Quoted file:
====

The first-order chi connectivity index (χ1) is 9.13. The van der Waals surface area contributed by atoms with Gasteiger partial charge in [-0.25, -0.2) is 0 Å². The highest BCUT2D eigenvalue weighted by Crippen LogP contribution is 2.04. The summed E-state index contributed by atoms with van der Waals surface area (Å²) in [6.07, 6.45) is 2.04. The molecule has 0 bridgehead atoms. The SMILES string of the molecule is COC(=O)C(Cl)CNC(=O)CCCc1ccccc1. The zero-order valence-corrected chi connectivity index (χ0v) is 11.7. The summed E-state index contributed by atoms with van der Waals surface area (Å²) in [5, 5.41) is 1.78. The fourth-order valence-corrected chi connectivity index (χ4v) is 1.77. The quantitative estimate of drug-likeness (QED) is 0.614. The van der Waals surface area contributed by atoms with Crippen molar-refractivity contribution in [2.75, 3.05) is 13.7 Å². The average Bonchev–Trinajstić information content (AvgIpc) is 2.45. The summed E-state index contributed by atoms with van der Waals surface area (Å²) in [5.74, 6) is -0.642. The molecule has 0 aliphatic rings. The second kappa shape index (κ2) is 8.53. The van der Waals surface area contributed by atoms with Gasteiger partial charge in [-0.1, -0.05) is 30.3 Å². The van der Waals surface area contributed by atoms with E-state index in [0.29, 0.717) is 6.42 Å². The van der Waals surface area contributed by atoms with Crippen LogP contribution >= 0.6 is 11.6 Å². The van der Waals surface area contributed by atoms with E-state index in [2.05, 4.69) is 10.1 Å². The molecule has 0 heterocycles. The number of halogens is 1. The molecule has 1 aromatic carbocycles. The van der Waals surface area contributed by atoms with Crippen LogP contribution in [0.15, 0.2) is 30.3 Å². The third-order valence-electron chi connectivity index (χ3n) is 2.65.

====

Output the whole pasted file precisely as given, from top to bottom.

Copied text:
The first-order chi connectivity index (χ1) is 9.13. The van der Waals surface area contributed by atoms with Gasteiger partial charge in [-0.25, -0.2) is 0 Å². The highest BCUT2D eigenvalue weighted by Crippen LogP contribution is 2.04. The summed E-state index contributed by atoms with van der Waals surface area (Å²) in [6.07, 6.45) is 2.04. The molecule has 0 bridgehead atoms. The SMILES string of the molecule is COC(=O)C(Cl)CNC(=O)CCCc1ccccc1. The zero-order valence-corrected chi connectivity index (χ0v) is 11.7. The summed E-state index contributed by atoms with van der Waals surface area (Å²) in [5, 5.41) is 1.78. The fourth-order valence-corrected chi connectivity index (χ4v) is 1.77. The quantitative estimate of drug-likeness (QED) is 0.614. The van der Waals surface area contributed by atoms with Crippen molar-refractivity contribution in [2.75, 3.05) is 13.7 Å². The average Bonchev–Trinajstić information content (AvgIpc) is 2.45. The summed E-state index contributed by atoms with van der Waals surface area (Å²) in [5.74, 6) is -0.642. The molecule has 0 aliphatic rings. The second kappa shape index (κ2) is 8.53. The van der Waals surface area contributed by atoms with Gasteiger partial charge in [-0.1, -0.05) is 30.3 Å². The van der Waals surface area contributed by atoms with E-state index in [0.29, 0.717) is 6.42 Å². The van der Waals surface area contributed by atoms with Crippen LogP contribution >= 0.6 is 11.6 Å². The van der Waals surface area contributed by atoms with E-state index in [2.05, 4.69) is 10.1 Å². The molecule has 0 heterocycles. The number of halogens is 1. The molecule has 1 aromatic carbocycles. The van der Waals surface area contributed by atoms with Crippen LogP contribution in [0.15, 0.2) is 30.3 Å². The third-order valence-electron chi connectivity index (χ3n) is 2.65.